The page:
There are WAY more users who need magnification as those who need screen readers. Magnification is used by people with any level of vision loss for any reason. If you wear glasses, generally you can benefit from magnifying things, especially as you get older. That is a whopping 75 % of the country — people who wear glasses, people who wear contacts, and people who have had some type of permanent vision correction surgery.

WCAG 2.1 Level AA has two standards concerning magnification. The first one has been around for 11 years. The second is “new” (i.e., two years old) with WCAG 2.1.

SC 1.4.4 (Level AA) Resize text: Except for captions and images of texttext can be resized without assistive technology up to 200 percent without loss of content or functionality. (Level AA)

and

SC 1.4.10 (Level AA) Reflow: Content can be presented without loss of information or functionality, and without requiring scrolling in two dimensions for:

  • Vertical scrolling content at a width equivalent to 320 CSS pixels, which is equal to a starting viewport width of 1280 CSS pixels wide at 400% zoom
  • Horizontal scrolling content at a height equivalent to 256 CSS pixels, which is equal to a starting viewport height of 1024 CSS pixels at 400% zoom.

Exemptions are available for images, maps, diagrams, video, games, presentations, data tables, and interfaces where it is necessary to keep toolbars in view while manipulating content are exempt. That exemption list is not as long as it sounds. Most static and dynamic pages do not qualify.

Hmmm absolute pixel values that a developer / designer can define in CSS to get the optimal user experience — what does that sound like?

Oh yeah, RESPONSIVE BREAKPOINTS!

The guideline is called Reflow because the requirement is that the design re-organizes itself when someone zooms in up to 4X. But in actuality, it would have been more accurate to call it Responsive, because the way to implement that is *exactly* how you would implement responsive breakpoints.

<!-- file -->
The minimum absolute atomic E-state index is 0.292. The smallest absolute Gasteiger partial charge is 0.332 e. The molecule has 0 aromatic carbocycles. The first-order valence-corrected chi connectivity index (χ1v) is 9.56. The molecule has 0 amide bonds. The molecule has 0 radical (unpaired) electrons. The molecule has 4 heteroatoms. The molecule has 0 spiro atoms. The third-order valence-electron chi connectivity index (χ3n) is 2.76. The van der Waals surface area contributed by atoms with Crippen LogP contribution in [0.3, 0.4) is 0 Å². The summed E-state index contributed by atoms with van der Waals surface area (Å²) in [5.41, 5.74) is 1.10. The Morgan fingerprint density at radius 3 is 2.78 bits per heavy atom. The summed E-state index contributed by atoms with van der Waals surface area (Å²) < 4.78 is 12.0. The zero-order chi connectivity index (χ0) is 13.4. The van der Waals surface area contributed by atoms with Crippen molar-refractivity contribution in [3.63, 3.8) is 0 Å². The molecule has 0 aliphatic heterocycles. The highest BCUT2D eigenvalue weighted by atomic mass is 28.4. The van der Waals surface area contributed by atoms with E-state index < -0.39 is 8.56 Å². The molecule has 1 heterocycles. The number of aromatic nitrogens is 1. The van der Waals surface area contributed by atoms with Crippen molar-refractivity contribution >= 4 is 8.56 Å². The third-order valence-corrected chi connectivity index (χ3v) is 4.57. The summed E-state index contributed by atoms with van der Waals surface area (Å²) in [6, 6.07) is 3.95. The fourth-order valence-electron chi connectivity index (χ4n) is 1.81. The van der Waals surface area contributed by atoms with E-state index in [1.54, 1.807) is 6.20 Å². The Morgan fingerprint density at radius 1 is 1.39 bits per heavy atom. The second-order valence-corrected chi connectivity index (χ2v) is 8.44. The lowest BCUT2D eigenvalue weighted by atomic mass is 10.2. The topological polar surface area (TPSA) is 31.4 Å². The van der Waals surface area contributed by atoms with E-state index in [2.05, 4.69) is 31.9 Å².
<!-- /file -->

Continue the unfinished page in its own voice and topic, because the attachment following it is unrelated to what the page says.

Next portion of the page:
— make it bigger

— re-organize the elements around the larger font sizes

— don’t make it hard for people to get around


By the way, if you are meeting the new guideline 1.4.10, you are probably inherently meeting 1.4.4

These are Level AA guidelines. I’ve heard people refer to Level AA as “nice to have.” They aren’t. Unless your company is in Ontario Canada only for Ontarians and is shutting down in five months, if there is an accessibility law, Level AA is required. Level AA is not as crucial as Level A, because Level A issues are blockers. That doesn’t mean Level AA isn’t essential!

1.4.4 and 1.4.10 are the guidelines that most likely trigger whining about how expensive being accessible is. Well, sure accessibility is going to be costly if you are doing it reactively (i.e., if you are trying to jam it in after all your design and development work is done). The vast majority of accessibility fixes are simple; five lines of code or less. Magnification fixes do not come in the “simple” category. Proactive accessibility where you design and code your digital property to be accessible; it is a less expensive approach that results in a better product with fewer bugs that will more likely hit your release dates. Starting with an accessible design system like Clarity will help save you time. Don’t reinvent the wheel if you don’t have to.

Be proactive, be responsive, be inclusive, and you drastically reduce your risk of getting sued. You can view this as doing the right thing, or you can view this as not wanting to be the next notch on a litigator’s belt. I don’t particularly care why people decide to become accessible. I just care that they do it.


Published inAccessibilityDesignDisabilitiesUIUX